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Illustration

French artist Steeven Salvat has long been fascinated by the clarity and exactitude found in old biological studies. His portfolio is brimming with such renderings, usually with a modern twist such as this stunning series of decorative drawings on skateboard decks. For this new series titled Mechanical / Biological [Crustacean Study] , Salvat imagined intricate clockwork mechanisms that might animate the rigid exteriors of crabs, lobsters, and crayfish. The 10-piece collection was drawn entirely with a 0.13mm Rotring technical drawing pen, the process of which he captured in a video below. (via Colossal Submissions)

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Dutch multidisciplinary artist Vera van Wolferen (previously) produces miniature balsa wood sculptures, architectural objects that are either incorporated into animations or left motionless to tell their own stories. Her static works are often displayed beneath glass bell jars, leaving the audience to imagine that the tiny tree houses, cottages, and campers are neatly contained within their own universes. Van Wolferen also uses simple craft materials like cotton to enhance her sets, making it appear as if her sculpted homes are resting amongst the clouds.

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We continue to be enthralled by the work of Chloe Giordano (previously here and here) who produces everything from tiny coin-sized depictions of woodland creatures to entire book covers typography and all. The Oxford-based illustrator is entirely self-taught, learning her craft “through a lot of trying things out and messing them up.” Each piece is deeply connected to her pencil drawings, as she works out many of the details on paper before turning to thread. Giordano frequently fields questions on her Tumblr and you can follow more of her progress on Instagram.

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Colombia-based artist Diana Beltran Herrera (previously here and here) has been fascinated by birds since she was a child, however it wasn’t until four years ago that she started working with their forms. Her incredibly lifelike depictions are built entirely out of cut paper and imitate a variety of bird species from all over the world. Each iteration of her work we have followed with intrigue, including one of her latest projects which incorporates her sculptural pieces into oversized postage stamps from countries which she has always admired.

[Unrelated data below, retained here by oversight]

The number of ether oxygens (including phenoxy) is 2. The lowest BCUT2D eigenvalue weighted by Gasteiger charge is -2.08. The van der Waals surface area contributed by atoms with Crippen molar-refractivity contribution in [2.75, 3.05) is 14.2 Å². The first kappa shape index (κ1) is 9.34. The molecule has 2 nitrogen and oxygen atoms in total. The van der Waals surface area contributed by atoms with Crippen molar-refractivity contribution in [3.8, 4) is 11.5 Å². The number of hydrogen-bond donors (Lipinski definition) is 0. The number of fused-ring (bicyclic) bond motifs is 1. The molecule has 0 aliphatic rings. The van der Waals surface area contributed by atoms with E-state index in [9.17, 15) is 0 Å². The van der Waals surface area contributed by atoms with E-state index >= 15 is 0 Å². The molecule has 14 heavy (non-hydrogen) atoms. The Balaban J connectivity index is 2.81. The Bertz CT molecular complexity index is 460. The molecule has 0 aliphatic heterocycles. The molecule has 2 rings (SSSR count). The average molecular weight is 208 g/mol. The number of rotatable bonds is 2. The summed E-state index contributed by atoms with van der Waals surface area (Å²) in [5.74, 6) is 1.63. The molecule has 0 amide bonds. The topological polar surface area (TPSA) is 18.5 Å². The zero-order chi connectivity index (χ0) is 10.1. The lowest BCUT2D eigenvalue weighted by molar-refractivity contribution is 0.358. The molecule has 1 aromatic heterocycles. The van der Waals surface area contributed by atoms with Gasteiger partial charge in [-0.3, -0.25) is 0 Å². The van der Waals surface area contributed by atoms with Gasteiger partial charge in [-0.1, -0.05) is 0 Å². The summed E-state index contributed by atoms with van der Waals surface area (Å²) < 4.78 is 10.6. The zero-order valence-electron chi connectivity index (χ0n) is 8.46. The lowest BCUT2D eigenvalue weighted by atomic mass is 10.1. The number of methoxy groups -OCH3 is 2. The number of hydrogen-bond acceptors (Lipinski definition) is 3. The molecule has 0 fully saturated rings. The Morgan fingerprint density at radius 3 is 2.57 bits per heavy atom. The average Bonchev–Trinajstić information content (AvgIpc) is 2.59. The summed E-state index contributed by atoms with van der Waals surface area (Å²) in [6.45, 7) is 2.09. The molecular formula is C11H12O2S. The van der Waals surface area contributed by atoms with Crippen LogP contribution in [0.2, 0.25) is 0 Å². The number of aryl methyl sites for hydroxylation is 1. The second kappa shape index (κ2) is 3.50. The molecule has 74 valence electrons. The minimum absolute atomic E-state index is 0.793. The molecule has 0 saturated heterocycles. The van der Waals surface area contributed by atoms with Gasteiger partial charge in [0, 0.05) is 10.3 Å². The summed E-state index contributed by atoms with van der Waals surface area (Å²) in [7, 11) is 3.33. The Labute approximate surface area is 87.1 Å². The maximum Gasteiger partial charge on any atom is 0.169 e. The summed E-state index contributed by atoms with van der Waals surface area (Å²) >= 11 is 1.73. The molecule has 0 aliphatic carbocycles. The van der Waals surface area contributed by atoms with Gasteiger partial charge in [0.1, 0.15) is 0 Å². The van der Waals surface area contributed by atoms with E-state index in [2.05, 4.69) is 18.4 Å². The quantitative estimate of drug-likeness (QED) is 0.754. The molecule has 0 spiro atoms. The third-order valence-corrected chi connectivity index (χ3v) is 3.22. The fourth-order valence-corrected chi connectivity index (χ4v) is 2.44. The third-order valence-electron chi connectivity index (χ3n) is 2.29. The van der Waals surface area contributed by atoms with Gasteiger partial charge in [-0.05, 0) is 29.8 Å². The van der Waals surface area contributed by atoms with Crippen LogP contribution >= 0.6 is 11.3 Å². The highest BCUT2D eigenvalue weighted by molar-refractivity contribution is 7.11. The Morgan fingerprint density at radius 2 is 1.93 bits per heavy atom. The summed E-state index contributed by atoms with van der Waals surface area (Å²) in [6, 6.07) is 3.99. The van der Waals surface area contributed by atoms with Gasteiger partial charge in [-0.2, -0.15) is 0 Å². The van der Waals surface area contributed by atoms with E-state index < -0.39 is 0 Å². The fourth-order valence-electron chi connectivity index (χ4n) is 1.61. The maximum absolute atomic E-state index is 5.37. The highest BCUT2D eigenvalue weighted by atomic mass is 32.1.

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Art student Holly Lucero renders wild depictions of doglike animals overgrown with foliage and colorful parasites that she shares on her aptly titled site Gross Dog Art. The fantastical storybook creatures are like something from a Dr. Seuss story gone terribly wrong, sometimes covered in entire forests that could be simply decorative but in other pieces appear to consume the beasts alive. The 19-year-old illustrator is currently studying at Riverside City College in California, and you can see much more of her work here.

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Greek illustrator Meni Chatzipanagiotou has been producing an ongoing series of wood cut illustrations painted with acrylic, gouache, and pens. Her vignettes of animals and starry mountainscapes are inspired by her various interests in science, fantasy, fiction and surrealism. You can explore more work on her website, and some of the wood pieces are available in her shop. (via Culture N Lifestyle)

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Self-taught artist Tiffany Bozic (previously) paints nature in a way that is both direct and obscure, producing animals with the precision of a tightly rendered nature illustration, while simultaneously escaping the form’s limitations. Her subject matter typically revolves around forest creatures and their environment, while occasionally including creatures and plants such as amoeba-like jellyfish, creepy insects, and exotic flowers. These diverse sects of the natural world combine in ways that are not natural at all—a deer’s soft hair appearing as moss in one work while a skunk gallantly balances on top of a hovering botanical bouquet in another.

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